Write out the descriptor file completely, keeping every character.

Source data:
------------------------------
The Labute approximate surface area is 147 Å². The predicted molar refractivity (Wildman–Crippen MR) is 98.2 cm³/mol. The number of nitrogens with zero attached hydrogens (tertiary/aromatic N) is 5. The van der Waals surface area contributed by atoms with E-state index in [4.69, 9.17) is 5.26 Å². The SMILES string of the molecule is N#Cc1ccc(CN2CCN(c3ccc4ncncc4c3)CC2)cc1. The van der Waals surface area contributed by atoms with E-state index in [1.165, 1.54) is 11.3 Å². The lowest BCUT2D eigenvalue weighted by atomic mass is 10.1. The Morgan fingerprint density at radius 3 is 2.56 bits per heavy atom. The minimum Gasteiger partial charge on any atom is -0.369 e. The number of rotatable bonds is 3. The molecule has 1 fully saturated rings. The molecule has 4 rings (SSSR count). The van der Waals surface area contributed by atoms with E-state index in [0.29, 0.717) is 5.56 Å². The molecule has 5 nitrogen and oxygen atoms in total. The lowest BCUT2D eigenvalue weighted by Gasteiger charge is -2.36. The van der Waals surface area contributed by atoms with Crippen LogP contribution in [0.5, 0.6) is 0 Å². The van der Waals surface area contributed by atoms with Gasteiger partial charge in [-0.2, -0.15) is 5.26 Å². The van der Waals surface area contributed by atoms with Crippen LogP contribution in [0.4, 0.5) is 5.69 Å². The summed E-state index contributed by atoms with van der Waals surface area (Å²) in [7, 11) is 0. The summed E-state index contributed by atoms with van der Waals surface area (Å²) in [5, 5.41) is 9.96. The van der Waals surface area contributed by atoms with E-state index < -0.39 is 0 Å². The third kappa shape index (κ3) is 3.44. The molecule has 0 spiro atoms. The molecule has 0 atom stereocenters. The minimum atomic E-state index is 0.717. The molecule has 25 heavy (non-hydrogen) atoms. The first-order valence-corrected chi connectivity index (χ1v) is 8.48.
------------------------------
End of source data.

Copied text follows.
The Labute approximate surface area is 147 Å². The predicted molar refractivity (Wildman–Crippen MR) is 98.2 cm³/mol. The number of nitrogens with zero attached hydrogens (tertiary/aromatic N) is 5. The van der Waals surface area contributed by atoms with E-state index in [4.69, 9.17) is 5.26 Å². The SMILES string of the molecule is N#Cc1ccc(CN2CCN(c3ccc4ncncc4c3)CC2)cc1. The van der Waals surface area contributed by atoms with E-state index in [1.165, 1.54) is 11.3 Å². The lowest BCUT2D eigenvalue weighted by atomic mass is 10.1. The Morgan fingerprint density at radius 3 is 2.56 bits per heavy atom. The minimum Gasteiger partial charge on any atom is -0.369 e. The number of rotatable bonds is 3. The molecule has 1 fully saturated rings. The molecule has 4 rings (SSSR count). The van der Waals surface area contributed by atoms with E-state index in [0.29, 0.717) is 5.56 Å². The molecule has 5 nitrogen and oxygen atoms in total. The lowest BCUT2D eigenvalue weighted by Gasteiger charge is -2.36. The van der Waals surface area contributed by atoms with Crippen LogP contribution in [0.5, 0.6) is 0 Å². The van der Waals surface area contributed by atoms with Gasteiger partial charge in [-0.2, -0.15) is 5.26 Å². The van der Waals surface area contributed by atoms with Crippen LogP contribution in [0.4, 0.5) is 5.69 Å². The summed E-state index contributed by atoms with van der Waals surface area (Å²) in [7, 11) is 0. The summed E-state index contributed by atoms with van der Waals surface area (Å²) in [5, 5.41) is 9.96. The van der Waals surface area contributed by atoms with E-state index < -0.39 is 0 Å². The third kappa shape index (κ3) is 3.44. The molecule has 0 spiro atoms. The molecule has 0 atom stereocenters. The minimum atomic E-state index is 0.717. The molecule has 25 heavy (non-hydrogen) atoms. The first-order valence-corrected chi connectivity index (χ1v) is 8.48.